It takes a mentor

Every three months, Shane Atha (MBA ’19) and a pair of classmates meet in a W. P. Carey conference room with marketing consultant David Greenberg. They discuss classroom assignments and their journeys to marketing careers of their own. The mentor-protégé relationship doesn’t stop at the Tempe, Arizona, campus.

“We have an open line of access to him,” Atha adds. “I can call him or set up a coffee meeting. He’s remained extremely available.”

Greenberg, who has helped grow some of the best-known restaurant brands in the world, is one of 62 professionals taking part in the school’s Executive Connections program. Launched four years ago, it partners members of the Phoenix, Arizona, business community, who are all volunteers, with W. P. Carey’s 227 MBA candidates. From the moment they step onto campus,  students meet a mentor in their field of interest, and the relationship continues for the two-year duration of the program.

Similar efforts are underway at MBA programs across the country.

“What all business schools are recognizing is that to be successful in today’s business environment, it takes much more than raw analytical ability and technical skill,” says John Wisneski, a W. P. Carey assistant clinical professor and faculty director of the Full-time MBA program. “It takes the ability to influence and lead others. Those are softer skills not as easily taught in a classroom environment.”

As for Greenberg, he’s reprising an advocacy role he served while holding marketing positions at Wendy’s International and the Dial Corporation. He was drawn to W. P. Carey after giving guest lectures at Phoenix’s Thunderbird School of Global Management, an experience “I truly enjoyed.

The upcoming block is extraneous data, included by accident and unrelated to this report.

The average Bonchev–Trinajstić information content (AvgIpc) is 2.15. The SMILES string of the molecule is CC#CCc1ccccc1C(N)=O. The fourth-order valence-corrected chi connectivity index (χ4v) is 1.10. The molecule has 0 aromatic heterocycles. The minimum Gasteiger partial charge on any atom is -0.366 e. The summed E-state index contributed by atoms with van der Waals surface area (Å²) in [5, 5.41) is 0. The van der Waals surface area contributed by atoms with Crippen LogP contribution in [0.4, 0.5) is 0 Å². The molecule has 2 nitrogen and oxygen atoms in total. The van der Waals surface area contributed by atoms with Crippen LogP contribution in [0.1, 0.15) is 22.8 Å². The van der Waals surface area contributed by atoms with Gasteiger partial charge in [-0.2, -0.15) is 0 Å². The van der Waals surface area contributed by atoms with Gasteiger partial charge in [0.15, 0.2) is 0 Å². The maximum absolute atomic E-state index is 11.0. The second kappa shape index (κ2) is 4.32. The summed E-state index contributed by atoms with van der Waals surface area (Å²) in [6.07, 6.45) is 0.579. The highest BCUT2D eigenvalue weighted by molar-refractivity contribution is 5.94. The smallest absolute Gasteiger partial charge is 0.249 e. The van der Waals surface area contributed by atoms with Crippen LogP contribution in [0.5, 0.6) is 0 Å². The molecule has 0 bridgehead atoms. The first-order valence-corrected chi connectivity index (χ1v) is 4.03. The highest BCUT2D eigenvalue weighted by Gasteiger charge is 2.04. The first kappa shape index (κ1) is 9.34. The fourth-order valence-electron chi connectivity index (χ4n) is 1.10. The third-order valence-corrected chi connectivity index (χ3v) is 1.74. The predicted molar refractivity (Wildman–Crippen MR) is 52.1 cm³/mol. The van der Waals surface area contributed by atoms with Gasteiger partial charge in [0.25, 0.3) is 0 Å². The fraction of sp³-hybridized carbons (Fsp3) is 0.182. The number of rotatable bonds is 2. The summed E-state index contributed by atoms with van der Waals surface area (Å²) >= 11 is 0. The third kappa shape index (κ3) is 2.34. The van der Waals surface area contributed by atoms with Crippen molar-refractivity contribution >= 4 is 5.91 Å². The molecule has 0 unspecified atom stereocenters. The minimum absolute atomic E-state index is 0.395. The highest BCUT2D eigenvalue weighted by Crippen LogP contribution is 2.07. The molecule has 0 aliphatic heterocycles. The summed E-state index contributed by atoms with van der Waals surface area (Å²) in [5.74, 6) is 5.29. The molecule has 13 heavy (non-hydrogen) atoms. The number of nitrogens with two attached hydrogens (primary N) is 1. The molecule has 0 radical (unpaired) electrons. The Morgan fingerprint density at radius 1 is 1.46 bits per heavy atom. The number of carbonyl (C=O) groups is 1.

“We talk to students about what they’re learning, and how that translates into the real world, so it’s not just theory,” says Greenberg, who also has worked for Burger King, Jack in the Box, Bob Evans, Papa Murphy’s Pizza, and Mimi’s Cafe. “Sometimes I’m checking in with them; sometimes they’re checking in with me. They can call me; they can text me; they can email me — whatever media works for them.

“The students,” he adds, “provide an awful lot of energy and enthusiasm.”

Sharpening MBA students’ soft skills

So-called executives-in-residence programs, from which W. P. Carey borrows elements, started more than 40 years ago at institutions that included Columbia Business School. Other top-tier business programs have followed suit – the University of Chicago’s Booth School in 2009 and Northwestern’s Kellogg School in 2012.

A still-cited 2005 article in the Harvard Business Review bemoaned that “employers are noticing that freshly minted MBAs, even those from the best schools – in some cases, especially those from the best schools – lack skills their organizations need.”

At W. P. Carey, Executive Connections seeks to build critical leadership and interpersonal skills; help students better understand and prepare for their careers; support them in practicing and honing essential business skills needed to succeed; encourage students to take a “deeper dive” into the inner workings of the business world; and give them a practical complement to their classwork.

Mentors act as coaches, offering guidance on projects and helping students prepare for employment and internship opportunities. They also assist faculty members with a variety of class activities.

“The foundational skills in business have not changed, but businesses’ expectations of what MBAs are capable of certainly has,” Wisneski says. “An MBA has evolved into much more of a practitioner’s degree, in which theory provides the solid foundation to make decisions. But practically applying that theory in context is what recruiters are demanding of us. And so, it’s upon all of us as business school administrators to make sure that our students are getting those practical opportunities, such that they’re ready on day one of the job.”